NEW YORK, Jan 20 (APP): Aafia Siddiqui Tuesday called the prosecution’s first witness a liar at her alleged murder attempt trial in a federal court when he testified that the Pakistani neuroscientist was arrested with a handwritten note outlining plans to attack some of New York City’s landmarks.
“I was never planning a bombing. You are lying,” Dr. Siddiqui, 37,
said, interrupting the witness, US Army Captain Robert Snyder. She
added that the case against her was bogus. At that early stage of the
trial—the presiding judge, Richard Berman, ordered her removed from the
Two other government wintnesses testified on the opening day of the
trial, which is expected to last two weeks. They are: John Threadcraft,
a former army officer and John Jefferson, an FBI agent—both were
stationed in Afghanistan at the time of the alleged incident. A large
number of Ms. Siddiqui’s supporters were present in the court and two
other rooms in the building where they watched the proceedings via
closed circuit television.
Outside the court, dozens of people, led by Shahid Comrade of the
Pakistan-USA Freedom Forum, staged a rally to demand justice for Ms.
Siddiqui and her release. The testimony of Jefferson was continuing
when the court adjourned for the day to meet again on Tuesday. Ms.
Siddiqui is charged with attempted murder for grabbing an M-4 Army
rifle and firing two shots at the Americans inside a room before she
was subdued. No one was hit but she was shot twice by an American
soldier. “She was determined, very agitated,” the witness, Capt.
Snyder told the court where Ms. Siddiqui faced jurors for the first
time. “It was clear in my mind what her intent was. A vision of hatred,
her intent was to follow though.” Capt. Snyder said that he and about
15 U.S. officials, including two FBI officers, went to question Ms.
Siddiqui at the Afghan National Police compound in Ghazni,
He said Siddiqui was arrested on July 17, 2008, outside the provincial
governor’s offices with a purse full of papers, a thumb drive and
carrying chemical substances. “I never get a chance to speak Siddiqui
said in court, interrupting the U.S. Army captain’s testimony. “If you
were held in a secret prison and your children were tortured. You have
to give me credit There was no list of targets against New York. I was
never planning to bomb it You are lying While ordering the removal of
Ms. Siddiqui, judge Berman said she could watch the proceedings on
closed-circuit television in an adjacent holding cell, a proposal she
rejected. The judge turned down a request from her lawyers to declare a
mistrial. Earlier, just before the jury entered the courtroom, Ms.
Siddiqui turned to onlookers and said, I have information about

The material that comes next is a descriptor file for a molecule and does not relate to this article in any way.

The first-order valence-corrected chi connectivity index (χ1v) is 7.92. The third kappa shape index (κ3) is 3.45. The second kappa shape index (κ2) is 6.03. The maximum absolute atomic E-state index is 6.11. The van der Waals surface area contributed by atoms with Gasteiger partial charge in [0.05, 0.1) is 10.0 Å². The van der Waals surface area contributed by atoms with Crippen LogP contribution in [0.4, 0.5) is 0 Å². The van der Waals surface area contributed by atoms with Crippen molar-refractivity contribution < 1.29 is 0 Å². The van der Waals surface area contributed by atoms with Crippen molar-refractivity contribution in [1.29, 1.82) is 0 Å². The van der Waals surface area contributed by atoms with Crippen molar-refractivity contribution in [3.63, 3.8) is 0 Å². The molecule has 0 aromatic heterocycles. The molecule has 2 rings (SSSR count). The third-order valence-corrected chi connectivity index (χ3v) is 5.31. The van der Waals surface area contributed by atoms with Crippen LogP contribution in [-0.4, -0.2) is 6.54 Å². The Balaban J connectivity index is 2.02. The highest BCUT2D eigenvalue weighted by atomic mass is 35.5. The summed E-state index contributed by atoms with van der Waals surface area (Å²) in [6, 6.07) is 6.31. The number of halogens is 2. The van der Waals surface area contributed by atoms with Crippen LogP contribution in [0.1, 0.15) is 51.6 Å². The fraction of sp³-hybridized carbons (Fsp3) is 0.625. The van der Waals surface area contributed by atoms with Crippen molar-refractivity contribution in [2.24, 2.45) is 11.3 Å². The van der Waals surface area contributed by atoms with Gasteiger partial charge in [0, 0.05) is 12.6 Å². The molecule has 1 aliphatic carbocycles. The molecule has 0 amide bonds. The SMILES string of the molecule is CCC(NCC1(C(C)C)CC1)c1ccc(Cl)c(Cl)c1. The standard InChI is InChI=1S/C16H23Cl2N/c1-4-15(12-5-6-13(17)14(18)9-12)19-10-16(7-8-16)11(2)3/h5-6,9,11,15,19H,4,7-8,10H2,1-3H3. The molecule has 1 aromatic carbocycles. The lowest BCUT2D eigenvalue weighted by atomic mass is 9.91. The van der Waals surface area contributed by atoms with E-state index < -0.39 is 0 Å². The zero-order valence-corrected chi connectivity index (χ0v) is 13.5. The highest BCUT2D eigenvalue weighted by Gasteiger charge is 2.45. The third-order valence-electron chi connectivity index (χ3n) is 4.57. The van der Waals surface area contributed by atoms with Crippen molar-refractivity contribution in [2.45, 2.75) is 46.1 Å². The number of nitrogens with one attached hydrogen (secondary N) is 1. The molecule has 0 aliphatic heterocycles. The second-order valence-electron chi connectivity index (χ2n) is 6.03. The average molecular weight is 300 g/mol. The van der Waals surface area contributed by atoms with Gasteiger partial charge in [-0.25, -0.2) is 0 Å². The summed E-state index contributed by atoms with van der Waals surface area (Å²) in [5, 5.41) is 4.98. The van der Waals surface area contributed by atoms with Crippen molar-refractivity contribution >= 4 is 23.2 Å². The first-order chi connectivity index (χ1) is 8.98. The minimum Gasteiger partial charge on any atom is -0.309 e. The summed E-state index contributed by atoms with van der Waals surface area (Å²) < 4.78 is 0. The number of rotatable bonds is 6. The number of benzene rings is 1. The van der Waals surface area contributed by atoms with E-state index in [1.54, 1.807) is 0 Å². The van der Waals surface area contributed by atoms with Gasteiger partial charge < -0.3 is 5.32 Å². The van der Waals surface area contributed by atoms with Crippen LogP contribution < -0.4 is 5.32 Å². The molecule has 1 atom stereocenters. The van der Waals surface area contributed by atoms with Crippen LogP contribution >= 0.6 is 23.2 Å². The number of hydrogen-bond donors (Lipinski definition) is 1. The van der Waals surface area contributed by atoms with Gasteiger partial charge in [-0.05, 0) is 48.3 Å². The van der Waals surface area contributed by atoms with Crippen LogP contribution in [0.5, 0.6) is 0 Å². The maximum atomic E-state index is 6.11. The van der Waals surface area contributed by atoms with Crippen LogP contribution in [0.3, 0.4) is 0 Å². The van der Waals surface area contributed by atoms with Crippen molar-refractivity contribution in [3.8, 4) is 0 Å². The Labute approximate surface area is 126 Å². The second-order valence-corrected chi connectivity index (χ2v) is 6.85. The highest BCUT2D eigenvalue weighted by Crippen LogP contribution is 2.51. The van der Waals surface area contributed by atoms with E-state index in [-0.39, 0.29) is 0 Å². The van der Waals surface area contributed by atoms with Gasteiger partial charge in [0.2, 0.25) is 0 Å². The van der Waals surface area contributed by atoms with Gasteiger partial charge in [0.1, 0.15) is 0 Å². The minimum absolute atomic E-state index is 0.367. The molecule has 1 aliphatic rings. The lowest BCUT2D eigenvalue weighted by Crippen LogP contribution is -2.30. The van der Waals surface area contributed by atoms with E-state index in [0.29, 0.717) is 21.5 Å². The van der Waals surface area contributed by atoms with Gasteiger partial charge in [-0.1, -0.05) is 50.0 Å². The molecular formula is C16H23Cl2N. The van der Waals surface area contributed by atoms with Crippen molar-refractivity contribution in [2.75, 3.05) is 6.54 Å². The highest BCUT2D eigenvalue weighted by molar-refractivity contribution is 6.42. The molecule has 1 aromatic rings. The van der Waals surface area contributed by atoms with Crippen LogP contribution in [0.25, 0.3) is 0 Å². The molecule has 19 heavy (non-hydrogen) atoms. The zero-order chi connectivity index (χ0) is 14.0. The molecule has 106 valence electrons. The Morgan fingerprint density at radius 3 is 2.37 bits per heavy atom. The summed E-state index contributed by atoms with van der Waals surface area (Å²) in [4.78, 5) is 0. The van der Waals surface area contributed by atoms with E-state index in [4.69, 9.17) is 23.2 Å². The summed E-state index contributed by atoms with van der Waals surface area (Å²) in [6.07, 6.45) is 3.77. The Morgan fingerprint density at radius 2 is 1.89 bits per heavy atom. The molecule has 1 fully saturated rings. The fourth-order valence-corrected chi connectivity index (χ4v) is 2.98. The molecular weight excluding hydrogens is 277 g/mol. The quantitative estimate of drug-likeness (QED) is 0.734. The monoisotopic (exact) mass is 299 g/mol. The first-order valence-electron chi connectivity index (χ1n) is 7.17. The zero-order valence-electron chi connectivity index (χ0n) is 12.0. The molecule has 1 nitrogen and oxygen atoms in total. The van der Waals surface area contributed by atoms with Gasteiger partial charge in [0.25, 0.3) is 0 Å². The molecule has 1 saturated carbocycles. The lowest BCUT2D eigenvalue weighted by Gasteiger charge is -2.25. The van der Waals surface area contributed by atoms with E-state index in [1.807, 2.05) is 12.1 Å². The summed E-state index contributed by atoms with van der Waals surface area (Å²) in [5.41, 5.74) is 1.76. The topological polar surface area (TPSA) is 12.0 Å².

attacks, more than 9/11 I want to help the president to end this group,
to finish them, she said. They are a domestic, U.S. group, they are not
Muslim. I am not lying, I swear In opening statements to the jury, Ms.
Siddiqui’s lawyer, Charles Swift, said his client didn’t fire any
weapon that day. Authorities were never able to find any gunpowder
residue on Ms. Siddiqui or any ballistics evidence showing the rifle
had been fired or that she had used it, Swift said. Swift said an
Afghan police detective earlier had beaten his client with a cane
during questioning and alleged the evidence showed only one weapon, a
U.S. Army officer’s pistol, was fired. U.S. officers gave conflicting
accounts of the shooting, Swift claimed. You are not going to have any
evidence the rifle was fired that day in the room, Swift said. you are
going to find there is far less than reasonable doubt, but that there
is real doubt that Aafia Siddiqui ever touched that gun, and you are
going to find her not guilty. Resuming his tetimony, Snyder, the first
witness, said he was seated close to a curtain dividing the room and
that his body armor restricted him from moving quickly out of the
chair. I could see the barrel of the rifle, the inner portion of the
barrel of the weapon, that indicated to me that it was pointed straight
at my head, Snyder said. He said he dove for cover to his left, just
when Siddiqui paused because she did not know how to operate the rifle.
Afghan authorities fled from the room, followed by the U.S. officials,
witness Snyder said. A civilian who was working as an interpreter for
the U.S. Army grabbed the rifle barrel as Ms. Siddiqui fired and
restrained her, and she was shot by another U.S. officer, Snyder said.
Prosecutors insisted that Ms. Siddiqui used a U.S. soldier’s assault
rifle to attack Americans during a chaotic confrontation at the Afghan
police outpost. “She said in perfect English, ‘Get out of here,’ and
then she pulled the trigger,” Assistant US District Attorney Jenna
Dabbs told jurors. Ms. Dabbs claimed that, during a struggle, Siddiqui
yelled, “I hate Americans” and “Death to America.” A soldier returned
fire, wounding her in the stomach. Ms. Dabbs said that after Siddiqui
was shot in the stomach, she struggled and stated, “I hate Americans,
you will die by my blood,” and “Death to America.” Ms. Siddiqui is
accused of planning attacks on the landmarks or of any terrorism
charges, according to the indictment. The prosecutors’ effort during
the proceedings was to focus on the political statements Ms. Siddiqui
is alleged to have made in the Afghan police outpost in Ghazni, an
Afghan city. On the other hand, the defence attorneys highlighted the
absence of any forensic evidence. During the cross-examination, the
defence attorneys—Swift and Linda Moreno—brought out the contradiction
in the versions of the alleged Ghazni incident given by the three
witnessed. These ranged from the number of people present in the police
outpost to the distance of the barrel of the gun from the curtain.